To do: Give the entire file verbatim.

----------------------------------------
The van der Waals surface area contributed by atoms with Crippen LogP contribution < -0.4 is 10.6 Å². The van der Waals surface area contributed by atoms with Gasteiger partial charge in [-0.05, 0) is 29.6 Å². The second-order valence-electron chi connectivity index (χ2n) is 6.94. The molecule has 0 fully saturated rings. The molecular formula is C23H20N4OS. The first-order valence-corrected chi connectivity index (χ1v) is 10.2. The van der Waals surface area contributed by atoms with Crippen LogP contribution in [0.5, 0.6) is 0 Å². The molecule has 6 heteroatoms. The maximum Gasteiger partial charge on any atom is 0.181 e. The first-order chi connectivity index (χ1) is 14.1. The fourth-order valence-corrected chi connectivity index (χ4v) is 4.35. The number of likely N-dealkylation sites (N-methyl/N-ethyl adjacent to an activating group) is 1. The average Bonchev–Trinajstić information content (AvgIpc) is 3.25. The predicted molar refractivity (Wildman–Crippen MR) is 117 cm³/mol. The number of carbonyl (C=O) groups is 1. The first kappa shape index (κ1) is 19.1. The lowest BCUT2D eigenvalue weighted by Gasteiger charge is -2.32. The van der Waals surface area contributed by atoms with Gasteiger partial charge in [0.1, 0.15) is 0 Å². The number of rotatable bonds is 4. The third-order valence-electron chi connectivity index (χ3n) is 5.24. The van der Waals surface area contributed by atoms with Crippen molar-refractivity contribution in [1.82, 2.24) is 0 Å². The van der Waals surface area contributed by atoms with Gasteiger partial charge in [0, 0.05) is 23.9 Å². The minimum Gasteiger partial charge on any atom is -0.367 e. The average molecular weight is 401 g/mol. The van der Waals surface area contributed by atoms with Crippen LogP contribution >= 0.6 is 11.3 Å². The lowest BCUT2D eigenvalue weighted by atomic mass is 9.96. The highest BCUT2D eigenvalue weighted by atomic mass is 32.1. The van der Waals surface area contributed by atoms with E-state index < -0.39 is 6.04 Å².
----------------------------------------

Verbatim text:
The van der Waals surface area contributed by atoms with Crippen LogP contribution < -0.4 is 10.6 Å². The van der Waals surface area contributed by atoms with Gasteiger partial charge in [-0.05, 0) is 29.6 Å². The second-order valence-electron chi connectivity index (χ2n) is 6.94. The molecule has 0 fully saturated rings. The molecular formula is C23H20N4OS. The first-order valence-corrected chi connectivity index (χ1v) is 10.2. The van der Waals surface area contributed by atoms with Crippen LogP contribution in [0.5, 0.6) is 0 Å². The molecule has 6 heteroatoms. The maximum Gasteiger partial charge on any atom is 0.181 e. The first-order chi connectivity index (χ1) is 14.1. The fourth-order valence-corrected chi connectivity index (χ4v) is 4.35. The number of likely N-dealkylation sites (N-methyl/N-ethyl adjacent to an activating group) is 1. The average Bonchev–Trinajstić information content (AvgIpc) is 3.25. The predicted molar refractivity (Wildman–Crippen MR) is 117 cm³/mol. The number of carbonyl (C=O) groups is 1. The first kappa shape index (κ1) is 19.1. The lowest BCUT2D eigenvalue weighted by Gasteiger charge is -2.32. The van der Waals surface area contributed by atoms with Gasteiger partial charge in [0.1, 0.15) is 0 Å². The number of rotatable bonds is 4. The third-order valence-electron chi connectivity index (χ3n) is 5.24. The van der Waals surface area contributed by atoms with Crippen molar-refractivity contribution in [1.82, 2.24) is 0 Å². The van der Waals surface area contributed by atoms with Gasteiger partial charge in [0, 0.05) is 23.9 Å². The minimum Gasteiger partial charge on any atom is -0.367 e. The average molecular weight is 401 g/mol. The van der Waals surface area contributed by atoms with Crippen LogP contribution >= 0.6 is 11.3 Å². The lowest BCUT2D eigenvalue weighted by atomic mass is 9.96. The highest BCUT2D eigenvalue weighted by atomic mass is 32.1. The van der Waals surface area contributed by atoms with E-state index < -0.39 is 6.04 Å².